Project Name: Ontario International Airport Guardian Jet Center Lease Renewal
Client: Ontario International Airport Authority (OIAA)
Purpose: As part of its program management tasks, the Ontario International Airport Authority (OIAA) asked Johnson Aviation to lead the negotiations with Guardian Jet Center on a new, long-term lease amendment that required building and capex in exchange for the long term opportunity. The new lease not only re-visited rates and charges since the change in ownership from Los Angeles World Airports (LAWA) to the OIAA, but also required an extensive rewrite of the OIAA Standard Terms and Provisions. The OIAA was interested in maximizing revenue from this lease and wanted to first verify that the existing leasehold was correctly depicted, and then was also willing to negotiate the leasehold; looking at additional parcels that could be included in the new lease as well as an investment from Guardian that would support demands from the FBO, the authority, and not require the authority to go out with an RFP.
Tasks: Johnson Aviation coordinated with OIAA staff, legal counsel, and the Guardian Jet Center Team, which included ownership, management, and their legal counsel throughout negotiations, land verifications, and contract creation. A survey to verify existing conditions was performed and an appraisal was completed to gain a better understanding of market conditions and revenue potential for the OIAA. This exercise captured actual space utilization and identified retroactive rent for the space. A term sheet with Guardian started the negotiation process that included revising and negotiating standard terms and provisions. During negotiations, Guardian development plans came to light and had to be assessed against OIAA development plans to make sure there were no conflicts with ultimate future development. The new lease provided for annual rent adjustments and five-year market adjustments, with a capital expenditures requirement over the term of the lease to ensure that quality of facilities was maintained. A Phase I Environmental Site Assessment (ESA) was coordinated and performed on the additional premises to make sure there were no hazards or other impacts that would prevent the property from being utilized in the most beneficial manner by the FBO and the OIAA. Once negotiations were completed Johnson Aviation was tasked with compiling a staff report for presentation to the OIAA Airport Commission. The lease was vetted by the Commission prior to the meeting and Johnson Aviation played a key role in identifying the benefits of the lease to the airport.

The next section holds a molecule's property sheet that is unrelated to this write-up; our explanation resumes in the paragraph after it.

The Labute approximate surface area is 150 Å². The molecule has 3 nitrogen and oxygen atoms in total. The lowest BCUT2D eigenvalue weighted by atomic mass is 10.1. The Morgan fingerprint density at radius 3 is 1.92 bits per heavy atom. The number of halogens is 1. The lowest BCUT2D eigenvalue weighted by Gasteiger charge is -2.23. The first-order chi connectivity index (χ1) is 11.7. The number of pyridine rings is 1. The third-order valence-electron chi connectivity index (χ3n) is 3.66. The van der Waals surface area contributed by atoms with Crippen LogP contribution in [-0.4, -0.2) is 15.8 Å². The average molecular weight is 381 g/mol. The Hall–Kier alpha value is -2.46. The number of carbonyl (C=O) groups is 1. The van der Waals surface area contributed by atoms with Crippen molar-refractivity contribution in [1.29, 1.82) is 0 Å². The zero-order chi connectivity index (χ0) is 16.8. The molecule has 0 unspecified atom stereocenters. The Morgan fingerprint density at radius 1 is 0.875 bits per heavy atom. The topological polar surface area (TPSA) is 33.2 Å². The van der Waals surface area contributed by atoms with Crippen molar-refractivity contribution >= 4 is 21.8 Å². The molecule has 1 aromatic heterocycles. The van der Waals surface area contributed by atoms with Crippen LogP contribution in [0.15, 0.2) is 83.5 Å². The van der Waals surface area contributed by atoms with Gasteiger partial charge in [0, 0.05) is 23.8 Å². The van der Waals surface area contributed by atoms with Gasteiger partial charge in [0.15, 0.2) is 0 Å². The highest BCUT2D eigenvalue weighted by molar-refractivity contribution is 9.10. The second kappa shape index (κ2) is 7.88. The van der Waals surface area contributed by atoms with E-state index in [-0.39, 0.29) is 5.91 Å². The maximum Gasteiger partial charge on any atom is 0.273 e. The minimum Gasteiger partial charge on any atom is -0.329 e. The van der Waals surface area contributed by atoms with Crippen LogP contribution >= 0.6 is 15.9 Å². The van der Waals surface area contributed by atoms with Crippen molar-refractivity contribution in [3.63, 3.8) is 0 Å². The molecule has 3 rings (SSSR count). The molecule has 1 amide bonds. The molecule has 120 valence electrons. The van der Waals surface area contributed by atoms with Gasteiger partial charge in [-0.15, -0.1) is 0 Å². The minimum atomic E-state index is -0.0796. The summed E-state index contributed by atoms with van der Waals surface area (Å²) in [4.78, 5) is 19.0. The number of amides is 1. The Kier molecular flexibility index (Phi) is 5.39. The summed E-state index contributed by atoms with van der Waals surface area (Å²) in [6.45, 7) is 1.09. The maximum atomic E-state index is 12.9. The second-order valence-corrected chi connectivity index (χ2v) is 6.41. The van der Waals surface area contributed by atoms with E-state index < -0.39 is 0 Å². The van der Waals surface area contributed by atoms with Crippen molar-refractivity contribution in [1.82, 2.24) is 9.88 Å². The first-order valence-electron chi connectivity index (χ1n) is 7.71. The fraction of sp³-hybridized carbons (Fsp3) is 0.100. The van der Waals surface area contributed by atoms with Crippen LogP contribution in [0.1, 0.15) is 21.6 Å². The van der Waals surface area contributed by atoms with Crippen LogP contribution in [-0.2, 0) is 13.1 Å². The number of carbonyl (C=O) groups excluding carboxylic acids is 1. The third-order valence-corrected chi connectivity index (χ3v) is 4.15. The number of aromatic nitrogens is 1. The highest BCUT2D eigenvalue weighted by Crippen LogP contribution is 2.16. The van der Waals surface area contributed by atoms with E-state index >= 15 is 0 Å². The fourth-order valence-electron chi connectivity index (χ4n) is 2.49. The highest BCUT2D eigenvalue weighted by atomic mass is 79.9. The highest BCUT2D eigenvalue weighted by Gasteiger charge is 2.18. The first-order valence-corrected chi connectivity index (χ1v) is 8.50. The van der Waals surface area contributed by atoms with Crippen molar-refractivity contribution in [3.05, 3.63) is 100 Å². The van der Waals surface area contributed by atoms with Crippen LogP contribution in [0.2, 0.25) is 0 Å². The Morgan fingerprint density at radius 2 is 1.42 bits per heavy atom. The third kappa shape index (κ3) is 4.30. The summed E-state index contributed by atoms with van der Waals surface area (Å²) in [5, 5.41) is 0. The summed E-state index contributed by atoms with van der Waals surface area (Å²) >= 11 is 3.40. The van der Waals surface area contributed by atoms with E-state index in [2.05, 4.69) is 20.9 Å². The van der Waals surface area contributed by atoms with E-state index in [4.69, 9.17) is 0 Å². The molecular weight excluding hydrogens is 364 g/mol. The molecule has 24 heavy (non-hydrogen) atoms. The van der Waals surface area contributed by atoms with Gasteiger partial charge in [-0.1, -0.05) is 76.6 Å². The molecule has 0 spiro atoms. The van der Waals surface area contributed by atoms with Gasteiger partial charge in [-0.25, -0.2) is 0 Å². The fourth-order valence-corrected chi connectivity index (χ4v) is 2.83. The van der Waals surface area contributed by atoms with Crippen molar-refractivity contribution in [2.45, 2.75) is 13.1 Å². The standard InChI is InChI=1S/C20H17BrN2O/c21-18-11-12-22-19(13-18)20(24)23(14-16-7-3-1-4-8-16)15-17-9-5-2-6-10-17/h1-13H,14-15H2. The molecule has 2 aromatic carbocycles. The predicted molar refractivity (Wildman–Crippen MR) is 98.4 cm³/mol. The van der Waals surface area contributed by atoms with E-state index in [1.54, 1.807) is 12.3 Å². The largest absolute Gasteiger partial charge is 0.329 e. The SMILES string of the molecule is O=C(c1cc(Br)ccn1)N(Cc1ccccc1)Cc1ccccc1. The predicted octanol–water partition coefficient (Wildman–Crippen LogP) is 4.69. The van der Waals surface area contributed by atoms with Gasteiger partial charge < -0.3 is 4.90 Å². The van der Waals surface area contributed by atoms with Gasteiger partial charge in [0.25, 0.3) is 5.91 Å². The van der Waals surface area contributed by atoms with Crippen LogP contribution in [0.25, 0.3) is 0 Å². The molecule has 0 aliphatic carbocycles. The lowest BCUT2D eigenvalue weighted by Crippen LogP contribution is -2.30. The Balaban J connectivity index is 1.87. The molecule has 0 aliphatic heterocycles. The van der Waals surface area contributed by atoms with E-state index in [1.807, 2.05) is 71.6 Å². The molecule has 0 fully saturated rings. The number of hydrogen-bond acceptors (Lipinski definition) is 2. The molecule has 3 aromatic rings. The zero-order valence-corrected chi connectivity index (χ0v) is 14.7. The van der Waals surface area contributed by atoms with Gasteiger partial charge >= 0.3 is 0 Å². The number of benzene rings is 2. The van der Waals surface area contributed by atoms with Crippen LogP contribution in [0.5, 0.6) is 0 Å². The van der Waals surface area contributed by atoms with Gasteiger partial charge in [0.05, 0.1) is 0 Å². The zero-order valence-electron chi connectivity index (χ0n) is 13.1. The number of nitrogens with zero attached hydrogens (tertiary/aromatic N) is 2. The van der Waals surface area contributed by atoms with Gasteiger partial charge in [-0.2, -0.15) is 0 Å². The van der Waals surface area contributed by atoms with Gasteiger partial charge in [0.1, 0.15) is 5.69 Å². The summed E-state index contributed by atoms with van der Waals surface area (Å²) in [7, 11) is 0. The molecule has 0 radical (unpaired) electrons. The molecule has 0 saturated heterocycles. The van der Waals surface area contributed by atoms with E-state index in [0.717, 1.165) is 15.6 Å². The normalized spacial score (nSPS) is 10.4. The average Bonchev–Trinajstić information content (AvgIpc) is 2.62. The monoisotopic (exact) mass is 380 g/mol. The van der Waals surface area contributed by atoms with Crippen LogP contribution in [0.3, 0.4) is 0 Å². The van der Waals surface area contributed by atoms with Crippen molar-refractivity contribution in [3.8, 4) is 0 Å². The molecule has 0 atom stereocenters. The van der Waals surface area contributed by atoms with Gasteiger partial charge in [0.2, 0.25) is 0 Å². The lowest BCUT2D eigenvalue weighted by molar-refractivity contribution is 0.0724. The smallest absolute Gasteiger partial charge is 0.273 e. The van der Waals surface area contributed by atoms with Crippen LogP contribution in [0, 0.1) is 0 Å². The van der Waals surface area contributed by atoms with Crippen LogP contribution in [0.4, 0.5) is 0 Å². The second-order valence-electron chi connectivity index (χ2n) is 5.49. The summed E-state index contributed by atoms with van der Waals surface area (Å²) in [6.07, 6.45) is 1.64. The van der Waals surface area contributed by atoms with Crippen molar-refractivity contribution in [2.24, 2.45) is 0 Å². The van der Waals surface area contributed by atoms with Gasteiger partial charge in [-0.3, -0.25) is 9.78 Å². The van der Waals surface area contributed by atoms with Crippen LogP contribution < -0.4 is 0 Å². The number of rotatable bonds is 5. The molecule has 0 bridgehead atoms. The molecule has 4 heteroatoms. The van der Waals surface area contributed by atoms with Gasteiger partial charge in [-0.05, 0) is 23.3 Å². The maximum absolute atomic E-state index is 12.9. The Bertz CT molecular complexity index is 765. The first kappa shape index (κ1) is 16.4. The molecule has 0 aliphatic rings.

Outcome: The Guardian Jet Center Lease was approved by the FBO, the OIAA, and the Commission. The lease was viewed favorably by all parties. The contract language provides a template for future use and lease agreements.